See also Smith v. State, 628 So.2d 1032, 1034 (Ala.Cr.App. 1993); Hancock v. State, 587 So.2d 1040, 1045 (Ala.Cr.App. 1991); Sabiar v. State, 526 So.2d 661, 668 (Ala.Cr.App. 1988), cert. quashed, 565 So.2d 1287 (Ala. 1990).

“At best, the defendant has only established the possibility that there were ‘weak links’ in the chain of custody. ‘Where a weak link in the chain of custody is found, the weight and credit afforded the evidence, rather than its admissibility, is questioned.’ Ex parte Williams, 548 So.2d 518, 520 (Ala. 1989). The prosecution is not required to ‘negate the most remote possibility of substitution, alteration, or tampering with the evidence, but rather must prove to a reasonable probability that the item is the same as, and not substantially different from, the object as it existed at the beginning of the chain.’ Williams, 548 So.2d at 520 (quoting Ex parte Williams, 505 So.2d 1254, 1255 (Ala. 1987)). . . .

“Any conflict in the witnesses’ testimony affected the credibility but not the admissibility of that testimony. ‘[C]onflicts of testimony concerning the chain of custody go to the credibility rather than the admissibility of the evidence.’ Lott v. State, 456 So.2d 857, 861
(Ala.Cr.App. 1984). Accord, Reed v. State, 547 So.2d 594, 595 (Ala.Cr.App. 1988), reversed on other grounds, 547 So.2d 596 (Ala. 1989); Carlisle v. State, 533 So.2d 645, 652 (Ala.Cr.App. 1987); Stevens v. State, 506 So.2d 373, 375-76
(Ala.Cr.App. 1986); Slaughter v. State, 411 So.2d 819, 823 (Ala.Cr.App. 1981). Compare Battles v. State, 491 So.2d 1025, 1030-32 (Ala.Cr.App. 1985) (testimony could not reasonably be reconciled).”

Presley v. State, 587 So.2d 1016, 1022 (Ala.Cr.App. 1990), reversed on other grounds, 587 So.2d 1022 (Ala. 1991).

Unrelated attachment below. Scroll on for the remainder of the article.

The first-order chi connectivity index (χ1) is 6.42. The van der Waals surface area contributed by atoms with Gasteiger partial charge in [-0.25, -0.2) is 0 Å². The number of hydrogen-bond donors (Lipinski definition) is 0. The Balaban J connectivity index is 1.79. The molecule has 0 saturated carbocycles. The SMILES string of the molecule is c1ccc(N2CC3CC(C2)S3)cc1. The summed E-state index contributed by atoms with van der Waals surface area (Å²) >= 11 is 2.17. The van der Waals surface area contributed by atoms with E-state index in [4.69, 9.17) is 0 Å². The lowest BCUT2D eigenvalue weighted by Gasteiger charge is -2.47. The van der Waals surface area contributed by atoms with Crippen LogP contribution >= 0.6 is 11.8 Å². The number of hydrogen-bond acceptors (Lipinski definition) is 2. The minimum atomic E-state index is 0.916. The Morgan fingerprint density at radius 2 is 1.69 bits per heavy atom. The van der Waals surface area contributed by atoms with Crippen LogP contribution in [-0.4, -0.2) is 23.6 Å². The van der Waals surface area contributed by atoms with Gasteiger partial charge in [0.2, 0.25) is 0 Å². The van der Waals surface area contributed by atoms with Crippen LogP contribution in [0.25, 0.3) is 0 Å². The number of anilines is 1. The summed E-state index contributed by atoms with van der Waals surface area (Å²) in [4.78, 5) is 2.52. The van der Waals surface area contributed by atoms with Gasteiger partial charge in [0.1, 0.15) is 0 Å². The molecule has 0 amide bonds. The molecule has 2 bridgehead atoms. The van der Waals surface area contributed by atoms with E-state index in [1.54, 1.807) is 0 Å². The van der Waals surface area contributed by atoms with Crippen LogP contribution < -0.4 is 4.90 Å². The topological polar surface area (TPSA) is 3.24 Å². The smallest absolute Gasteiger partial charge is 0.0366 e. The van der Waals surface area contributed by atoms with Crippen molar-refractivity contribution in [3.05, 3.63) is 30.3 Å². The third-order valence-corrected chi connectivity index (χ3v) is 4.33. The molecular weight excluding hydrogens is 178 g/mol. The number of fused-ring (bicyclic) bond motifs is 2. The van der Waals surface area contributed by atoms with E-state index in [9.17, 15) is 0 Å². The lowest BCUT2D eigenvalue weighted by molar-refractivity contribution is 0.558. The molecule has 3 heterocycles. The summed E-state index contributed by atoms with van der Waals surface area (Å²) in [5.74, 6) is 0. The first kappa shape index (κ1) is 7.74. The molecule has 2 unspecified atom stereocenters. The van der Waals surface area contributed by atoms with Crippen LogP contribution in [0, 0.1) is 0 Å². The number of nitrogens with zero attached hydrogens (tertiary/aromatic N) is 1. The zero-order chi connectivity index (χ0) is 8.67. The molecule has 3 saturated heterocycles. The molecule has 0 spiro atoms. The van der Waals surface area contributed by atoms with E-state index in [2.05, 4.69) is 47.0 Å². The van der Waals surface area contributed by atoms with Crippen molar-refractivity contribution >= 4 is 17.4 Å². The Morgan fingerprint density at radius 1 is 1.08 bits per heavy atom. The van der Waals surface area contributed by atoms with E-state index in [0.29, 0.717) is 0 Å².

“Circumstantial evidence is generally sufficient to authenticate the item sought to be entered into evidence, except when there appears to be evidence that the item of evidence was tampered with or that a substitution was made while the item was in the custody of the link who has failed to appear and testify.” Holton, 590 So.2d at 920 (also noting that “[a] sealed envelope was adequate circumstantial evidence to establish the handling and safeguarding of the item by [the officer] to treat the item as authenticated”).

In this case, the identity and continuity of the possession of the cocaine was sufficientlyPage 1341
shown to afford ample assurances of authenticity and integrity.

The judgment of the circuit court is affirmed.


All Judges concur.

[fn1] Rule 1, A.R.Juv.P., provides that when the Rules of Juvenile Procedure or statutes do not specify the procedure to be followed in juvenile court, the Rules of Civil Procedure are applicable.

[fn2] “The circuit court and the district court shall exercise original concurrent juvenile jurisdiction sitting as the juvenile court.” Ala. Code 1975, ? 12-15-2(a).

[fn3] It was stipulated that the cocaine was properly received and handled by the forensic lab.